Eye Spy
A special word about creeps with cameras: if you see a thief in the act of stealing someone's image, have one person keep an eye on them while sending another to get either the Black Rock Rangers or someone from Media Mecca. Tolerance for that is absolute zero, and image theft is prosecuted to the full extent of the playa. You've been warned.

A Thief in Your Midst
Say that in spite of all your neighborhood watch group's best effort, someone slipped in and stole something-or tried to, because you caught 'em red handed. Now what? You have a couple options. Remember: BRC is about radical self-expression AND responsibility. Accept responsibility for your interactions, and if you feel comfortable doing so, deal with it within the confines of your personal community. If you work it out to everyone's satisfactions, without having to bring in los federales, good for ya. On the other hand, if you don't feel you can or want to deal, call on the Black Rock Rangers, with outposts located at 3:00, 9:00, and Center Camp, open 24/7. They will work with you to create a solution.

Which brings up a perfect opportunity to speak directly to a would-be thief: are you sure no one's looking? Without giving away trade secrets, we'll suffice to say the Black Rock Rangers are incredibly well equipped and organized, and pity the fool who thinks they can hide under cover of darkness from the speeding cyclists of the Black Rock Ranger's RNR, or Rapid Night Response.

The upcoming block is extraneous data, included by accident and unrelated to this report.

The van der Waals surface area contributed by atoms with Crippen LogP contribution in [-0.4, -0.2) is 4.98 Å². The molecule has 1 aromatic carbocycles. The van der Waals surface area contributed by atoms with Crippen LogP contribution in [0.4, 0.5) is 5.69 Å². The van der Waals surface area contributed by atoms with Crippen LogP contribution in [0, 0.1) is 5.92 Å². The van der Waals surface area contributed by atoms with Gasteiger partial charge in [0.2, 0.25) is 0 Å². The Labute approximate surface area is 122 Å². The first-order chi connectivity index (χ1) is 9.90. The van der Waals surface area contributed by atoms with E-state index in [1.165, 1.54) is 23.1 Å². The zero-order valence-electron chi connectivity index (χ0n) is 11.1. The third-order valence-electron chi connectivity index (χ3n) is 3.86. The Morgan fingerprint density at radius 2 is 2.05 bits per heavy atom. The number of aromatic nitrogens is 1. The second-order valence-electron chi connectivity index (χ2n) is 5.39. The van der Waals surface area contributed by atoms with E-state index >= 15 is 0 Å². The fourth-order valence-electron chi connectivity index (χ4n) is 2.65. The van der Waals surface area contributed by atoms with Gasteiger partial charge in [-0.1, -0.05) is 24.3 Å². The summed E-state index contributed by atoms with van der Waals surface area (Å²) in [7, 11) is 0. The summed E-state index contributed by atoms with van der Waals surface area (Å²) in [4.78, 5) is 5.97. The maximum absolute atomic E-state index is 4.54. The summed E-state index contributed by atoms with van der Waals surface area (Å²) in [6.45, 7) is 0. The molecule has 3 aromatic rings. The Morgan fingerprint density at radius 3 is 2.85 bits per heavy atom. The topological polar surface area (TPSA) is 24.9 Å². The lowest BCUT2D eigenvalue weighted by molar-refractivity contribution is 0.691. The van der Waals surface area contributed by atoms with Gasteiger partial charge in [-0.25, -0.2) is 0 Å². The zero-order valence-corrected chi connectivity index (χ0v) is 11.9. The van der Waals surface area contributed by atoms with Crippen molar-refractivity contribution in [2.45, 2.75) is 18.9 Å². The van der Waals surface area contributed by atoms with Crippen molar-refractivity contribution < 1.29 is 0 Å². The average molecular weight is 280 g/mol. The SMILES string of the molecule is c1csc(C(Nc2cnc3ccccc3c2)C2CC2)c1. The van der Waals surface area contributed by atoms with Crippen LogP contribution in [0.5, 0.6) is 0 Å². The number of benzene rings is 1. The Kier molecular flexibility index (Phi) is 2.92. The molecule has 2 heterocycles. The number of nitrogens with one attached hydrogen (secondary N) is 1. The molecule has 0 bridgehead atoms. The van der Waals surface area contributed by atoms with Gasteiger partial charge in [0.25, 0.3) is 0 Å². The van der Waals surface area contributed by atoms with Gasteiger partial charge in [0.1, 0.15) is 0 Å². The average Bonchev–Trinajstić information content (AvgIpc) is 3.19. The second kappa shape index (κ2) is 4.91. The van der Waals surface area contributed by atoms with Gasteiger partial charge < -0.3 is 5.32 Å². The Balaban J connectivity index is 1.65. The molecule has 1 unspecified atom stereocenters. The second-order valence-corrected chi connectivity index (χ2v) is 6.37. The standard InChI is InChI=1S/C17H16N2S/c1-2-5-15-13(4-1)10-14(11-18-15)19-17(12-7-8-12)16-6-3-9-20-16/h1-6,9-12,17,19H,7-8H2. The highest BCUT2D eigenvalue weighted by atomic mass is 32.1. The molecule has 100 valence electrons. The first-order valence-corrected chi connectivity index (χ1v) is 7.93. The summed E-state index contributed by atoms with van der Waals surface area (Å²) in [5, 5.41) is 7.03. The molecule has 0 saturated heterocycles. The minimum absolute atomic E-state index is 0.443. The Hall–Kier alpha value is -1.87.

Common Sense, Uncommon Interaction
In parting, remember the worst times for theft are during the big burns, which makes sense in two ways: most everyone is gone from camps, and in the frenzied rush to get gussied and fueled up for the big night out, you may not take time to get everything put away. Do. Five minutes locking up your shit now = one hour you don't have to spend down at Playa Info waiting in line, only to be laughed at when you ask if someone actually returned that 17 in. Powerbook you left on your coffee table.

Again, remember that most theft takes place on impulse, between strangers, so ipso facto the fewer strangers the less theft. People are inherently good, people on the playa especially so, but not everyone can easily express themselves or meet strangers. Stretch yourself--go out of your way to talk to that new neighbor. Hey, you never know what may come of it. As an anonymous note left hanging in a dome once said "Love doesn't always call. Sometimes it whispers-keep listening."

-Ranger Thumper